Abstract: Trolley problems were designed to test moral intuitions that apply across a range of domains. Philosophers aim to come to a reflective equilibrium between their intuitions in these problems and a consistent ethical theory. Although trolley problems involve life and death decisions, the resulting theory (doctrine of double effect, the doctrine of doing and allowing, etc.) is supposed to be applicable across a range of domains. For instance Quinn (1989, p. 287 fn 2) says, “Harm here is meant to include any evil that can be the upshot of choice, for example, the loss of privacy, property, or control. But to keep matters simple, my examples will generally involve physical harm, and the harm in question will generally be death.” It is not at all obvious that intuitions in cases involving life and death will be the same as intuitions in cases involving other types of harms. I present the results of an experiment designed to test whether trolley intuitions (specifically, what Judith Thomson called “the trolley problem”, namely the difference in most people’s intuitions between the bystander at the switch and pushing someone off a bridge) are preserved in different domains of harm.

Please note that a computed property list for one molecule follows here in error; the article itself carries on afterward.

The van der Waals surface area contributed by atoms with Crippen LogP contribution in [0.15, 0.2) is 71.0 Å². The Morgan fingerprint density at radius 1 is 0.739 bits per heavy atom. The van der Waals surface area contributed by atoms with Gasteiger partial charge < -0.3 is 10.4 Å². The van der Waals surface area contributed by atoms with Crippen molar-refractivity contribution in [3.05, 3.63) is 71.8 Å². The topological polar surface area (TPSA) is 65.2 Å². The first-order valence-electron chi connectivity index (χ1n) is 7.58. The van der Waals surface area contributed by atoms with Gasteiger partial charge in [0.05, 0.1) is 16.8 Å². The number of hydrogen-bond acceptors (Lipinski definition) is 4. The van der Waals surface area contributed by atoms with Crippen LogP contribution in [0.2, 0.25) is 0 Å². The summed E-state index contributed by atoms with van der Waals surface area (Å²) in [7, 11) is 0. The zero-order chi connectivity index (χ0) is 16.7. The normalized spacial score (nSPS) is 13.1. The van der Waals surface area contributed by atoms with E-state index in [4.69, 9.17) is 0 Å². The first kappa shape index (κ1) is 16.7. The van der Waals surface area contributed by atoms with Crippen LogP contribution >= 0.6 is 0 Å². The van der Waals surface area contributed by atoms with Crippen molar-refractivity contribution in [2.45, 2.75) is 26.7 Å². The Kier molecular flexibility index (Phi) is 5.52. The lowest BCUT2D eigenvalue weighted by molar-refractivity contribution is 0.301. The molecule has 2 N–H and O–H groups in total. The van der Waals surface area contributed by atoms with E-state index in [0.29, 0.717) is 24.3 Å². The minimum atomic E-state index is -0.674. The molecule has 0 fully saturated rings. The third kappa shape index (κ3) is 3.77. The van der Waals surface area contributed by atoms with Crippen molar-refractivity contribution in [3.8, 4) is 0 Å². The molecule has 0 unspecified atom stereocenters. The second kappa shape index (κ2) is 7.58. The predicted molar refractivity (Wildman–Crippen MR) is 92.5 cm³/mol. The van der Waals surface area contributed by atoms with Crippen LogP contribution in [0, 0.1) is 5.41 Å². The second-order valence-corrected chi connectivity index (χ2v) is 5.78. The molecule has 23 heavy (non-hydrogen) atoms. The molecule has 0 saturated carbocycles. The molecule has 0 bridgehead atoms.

Bio: Dr Gold has been with Edinburgh University’s Department of Philosophy since August 2006, having come from a post-doctoral fellowship at Duke University and, previous to that, a post-doctoral fellowship in the Probability, Philosophy and Modelling group based at the University of Konstanz. Dr Gold received her PhD at Oxford. Her research interests include practical reasoning and rationality, collective agency, moral psychology and experimental philosophy. Her approach is interdisciplinary and includes collaborations with researchers in the social and behavioural sciences. Her research interests are Moral Psychology, Reasoning and Rationality, Philosophy of Social Science especially as regards issues in contemporary economics and psychology.